Memory verses for this
week: Job 12:14 Behold, he breaketh
down, and it cannot be built again: he shutteth up a man, and
there can be no opening.
Overview of II Samuel 20:
More consequences of the civil war with Absalom continue. A
different Benjamite, Sheba, incited a new revolt. Meanwhile Joab
murders Amasa. Joab in turn suppresses the revolt of Sheba.
Political Situation For David Is Still Unsure
2 Sam 20:1 And there happened to be there a man of Belial,
whose name was Sheba, the son of Bichri, a Benjamite: and he
blew a trumpet, and said, We have no part in David, neither have
we inheritance in the son of Jesse: every man to his tents, O
2 Sam 20:2 So every man of Israel went up from after David, and
followed Sheba the son of Bichri: but the men of Judah clave
unto their king, from Jordan even to Jerusalem.
2 Sam 20:3 And David came to his house at Jerusalem; and the
king took the ten women his concubines, whom he had left to keep
the house, and put them in ward, and fed them, but went not in
unto them. So they were shut up unto the day of their death,
living in widowhood.
In verse 1, it is noted that this Sheba is called a man of
Belial. Belial is essentially a name of the devil. It
referred to a wicked man. Though unstated, this Sheba may
have been a part of Absalom’s rebellion. As a Benjamite, he
may also have been still sore that David had removed the kingdom
from the house of Saul of that tribe.
He sounded a trumpet which was a public signal announcing that
as far as he was concerned, he
wanted nothing to do with the son of Jesse. The phrase “the
son of Jesse” likely was one of contempt not even giving David
the honor of mentioning his name. He urged all disgruntled with
David to desert to him.
Verse 2 indicates that David had not as yet arrived at
It would appear that many of the men who came to meet him as he
crossed Jordan were not enthusiastic. Those of diluted
loyalty turned away from him. The tribe of Judah showed their
loyalty to their king as he journeyed up from the Jordan River
valley to Jerusalem. When David had been forced to flee the
city, he had left ten of his concubines in charge of his
palace. Absalom had publicly defiled them and humiliated
them. David took care of them for the rest of their lives,
but he was not intimate with any of them.
J. Vernon McGee in his commentary pointed out how undependable
the children of Israel had become to King David.
It is amazing how
faithless and undependable the children of Israel were. Some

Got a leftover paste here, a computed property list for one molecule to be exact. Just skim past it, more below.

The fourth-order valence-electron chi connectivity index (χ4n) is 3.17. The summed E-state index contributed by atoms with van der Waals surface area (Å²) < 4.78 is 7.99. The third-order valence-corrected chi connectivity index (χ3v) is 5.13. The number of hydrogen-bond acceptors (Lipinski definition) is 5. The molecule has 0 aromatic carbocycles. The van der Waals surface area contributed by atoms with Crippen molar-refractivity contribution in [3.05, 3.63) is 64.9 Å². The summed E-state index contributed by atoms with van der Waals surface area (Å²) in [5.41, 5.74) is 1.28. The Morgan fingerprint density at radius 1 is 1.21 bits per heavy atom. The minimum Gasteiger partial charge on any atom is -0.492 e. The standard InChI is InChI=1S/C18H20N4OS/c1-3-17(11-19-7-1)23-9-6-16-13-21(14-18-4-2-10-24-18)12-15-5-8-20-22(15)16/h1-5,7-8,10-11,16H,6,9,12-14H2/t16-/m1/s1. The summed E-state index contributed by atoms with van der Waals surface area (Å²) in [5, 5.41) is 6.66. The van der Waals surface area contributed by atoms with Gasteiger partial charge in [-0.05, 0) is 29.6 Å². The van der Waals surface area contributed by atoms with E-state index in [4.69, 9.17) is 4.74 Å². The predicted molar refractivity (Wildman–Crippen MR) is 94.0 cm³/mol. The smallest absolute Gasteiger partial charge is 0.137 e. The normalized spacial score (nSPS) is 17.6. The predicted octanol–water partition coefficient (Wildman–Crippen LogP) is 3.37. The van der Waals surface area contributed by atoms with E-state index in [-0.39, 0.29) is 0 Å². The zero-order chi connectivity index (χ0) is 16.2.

people might say, “Well, that was a crude day before man was
developed and civilized.” I would like to ask those people a
question. Do you think things are any better today? It is
interesting that the president of this country, or any public
official, can make some little statement that should not have
been said and, when a poll is taken, they find out that his
popularity has so diminished that he cannot be elected to office
again. This can happen to any officeholder regardless of his
party affiliation. That proves just how fickle the mob can be;
it shows how fickle all of us are. God knows our hearts.
Jeremiah 17:9 says, “The heart is deceitful above all things,
and desperately wicked: who can know it?” Whose heart is this
verse speaking about? The heart of a brutal dictator? No. It is
speaking about your heart and mine. Wicked things are in the
human heart. The apostle Paul could say in Romans 7:18, “For I
know that in me (that is, in my flesh,) dwelleth no good thing:
for to will is present with me; but how to perform that which is
good I find not.”
The ten tribes of
Israel followed Sheba in his rebellion.
2 Sam 20:4 Then said the king to Amasa, Assemble me the men of
Judah within three days, and be thou here present.
2 Sam 20:5 So Amasa went to assemble the men of Judah: but he
tarried longer than the set time which he had appointed him.
2 Sam 20:6 And David said to Abishai, Now shall Sheba the son
of Bichri do us more harm than did Absalom: take thou thy lord's
servants, and pursue after him, lest he get him fenced cities,
and escape us.
2 Sam 20:7 And there went out after him Joab's men, and the
Cherethites, and the Pelethites, and all the mighty men: and
they went out of Jerusalem, to pursue after Sheba the son of
Because Sheba’s revolt was already brewing, David ordered Amasa
to call up the men of Judah for action within three days.
For reasons not disclosed, Amasa was unable to do so in the
appointed time. Verse 6 finds David clearly worried
about the extent of Sheba’s revolt. He ordered Abishai, a
longstanding general (and nephew of his) to take the forces at
hand to deal with Sheba. Included in this quickly assembled
force were Joab’s men. (David had apparently removed Joab from
his position as chief of the general staff because of his
killing of Absalom).